In a nutshell: Everything that leading corporate lawyers need to have in mind

From practice for practice

By Timo Matthias Spitzer, LL.M. (Wellington)

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In the Business Law Magazine’s In-house Top 5 section, we will be presenting all the important and practice-oriented topics that are high on the agendas of leading corporate lawyers in Germany. Since 2014, the core statement of this magazine has been: “From lawyers for companies.” Guided by this profession of journalistic intent, we realize it is helpful for all parties involved if external consultants truly know what kinds of questions move the client in-house. With the In-house Top 5, we would like to contribute further to improving transparency in the German legal market on both the demand and supply side, together with companies, law firms, auditing firms and service providers. Our In-house Top 5 supplements the practice-oriented reporting introduced in the Business Law Magazine five years ago. And because time is a factor — and of course, time is money — we have tried to make our reporting as succinct as possible. In this issue, Timo Matthias Spitzer, LL.M. (Wellington), Head of Legal CIB, Germany, Austria and Switzerland, BANCO SANTANDER, S.A., shares his insights with us.

The In-house Top 5 column is launched in this issue by our advisory board member Timo Matthias Spitzer.

  • A company’s general counsel (GC) needs to be a person of integrity, always adhering to and abiding by legal and commercial rules and invariably incorporating ethical considerations into all analyses. By demonstrating values such as honesty, fairness, trustworthiness, reliability and commitment to inclusion, the GC gains the trust of internal and external stakeholders and becomes a worthy representative of the global legal community.
  • The GC needs to be involved in all the important decisions made by a corporation, not only taking care of legal issues and coping with pressures related to the more-for-less challenge, but also putting forth opinions in the areas of risk, HR, strategic matters and budgetary issues — thereby driving the organization forward. As a strong and independent leader, the GC needs to assist in preventing the company from incurring significant costs or experiencing a loss of reputation. The GC also needs to be an ambassadorial networker, representing the corporation to the legal community and the public.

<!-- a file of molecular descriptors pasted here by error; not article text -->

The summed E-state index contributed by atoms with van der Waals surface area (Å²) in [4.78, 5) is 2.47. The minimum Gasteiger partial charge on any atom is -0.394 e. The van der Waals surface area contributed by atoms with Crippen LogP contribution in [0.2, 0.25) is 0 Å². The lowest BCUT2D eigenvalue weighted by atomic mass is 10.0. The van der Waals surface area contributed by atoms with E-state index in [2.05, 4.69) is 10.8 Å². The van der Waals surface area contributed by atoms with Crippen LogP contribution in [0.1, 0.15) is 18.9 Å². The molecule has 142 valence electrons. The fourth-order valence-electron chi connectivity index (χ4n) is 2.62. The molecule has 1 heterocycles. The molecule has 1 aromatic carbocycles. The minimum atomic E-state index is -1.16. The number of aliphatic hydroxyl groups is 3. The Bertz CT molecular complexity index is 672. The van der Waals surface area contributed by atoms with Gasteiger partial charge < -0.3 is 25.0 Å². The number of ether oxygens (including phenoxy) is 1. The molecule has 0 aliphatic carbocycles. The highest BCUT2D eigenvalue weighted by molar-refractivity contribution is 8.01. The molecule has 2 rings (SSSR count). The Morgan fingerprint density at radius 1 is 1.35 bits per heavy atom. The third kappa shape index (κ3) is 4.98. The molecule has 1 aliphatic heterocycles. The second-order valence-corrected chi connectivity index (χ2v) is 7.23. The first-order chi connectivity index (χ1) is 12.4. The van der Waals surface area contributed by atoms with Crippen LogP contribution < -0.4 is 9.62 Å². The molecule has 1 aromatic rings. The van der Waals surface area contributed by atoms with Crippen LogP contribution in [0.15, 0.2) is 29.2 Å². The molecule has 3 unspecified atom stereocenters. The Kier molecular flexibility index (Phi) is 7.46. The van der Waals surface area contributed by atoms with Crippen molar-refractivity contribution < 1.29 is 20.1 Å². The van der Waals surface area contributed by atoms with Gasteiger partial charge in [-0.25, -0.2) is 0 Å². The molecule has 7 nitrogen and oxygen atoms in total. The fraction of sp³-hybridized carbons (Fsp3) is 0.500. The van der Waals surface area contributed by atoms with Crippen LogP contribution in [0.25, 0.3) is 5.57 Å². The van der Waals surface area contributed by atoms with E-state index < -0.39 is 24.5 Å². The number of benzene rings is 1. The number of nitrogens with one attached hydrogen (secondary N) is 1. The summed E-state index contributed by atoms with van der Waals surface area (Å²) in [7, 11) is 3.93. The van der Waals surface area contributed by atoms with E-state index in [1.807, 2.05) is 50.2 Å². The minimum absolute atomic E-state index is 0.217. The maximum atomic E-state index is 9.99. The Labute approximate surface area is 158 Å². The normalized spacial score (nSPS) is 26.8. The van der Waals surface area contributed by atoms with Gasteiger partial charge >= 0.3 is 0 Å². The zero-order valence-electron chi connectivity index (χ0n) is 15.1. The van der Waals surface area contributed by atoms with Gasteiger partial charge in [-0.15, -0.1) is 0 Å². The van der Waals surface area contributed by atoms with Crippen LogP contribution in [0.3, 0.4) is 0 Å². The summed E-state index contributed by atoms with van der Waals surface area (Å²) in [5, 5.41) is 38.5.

• The GC needs to respond to and collaborate with the CEO and instruct external lawyers via the legal team. Procurement officers may assist in the process, but the overall responsibility for external relationships must remain with the legal department. The GC must thus be able to manage the delicate balance between being a proactive business partner, assisting the commercial team in reaching their transactional objectives, and ultimately being a protector of the company.
  • Legal teams must increase in size and flexibility to handle complex global matters. Instead of being fixed to a capped budget, legal teams must be able to meet transactional demands as they arise in order to fully accommodate fast-paced global business developments and ad hoc scenarios.
  • Relationships with law firms must remain mutually beneficial to achieve sustainability and ensure an organization is provided with top-notch, cost-effective legal advice. To support cost efficiency, a company’s GC needs to acknowledge the importance of alternative service providers, legal tech and AI solutions.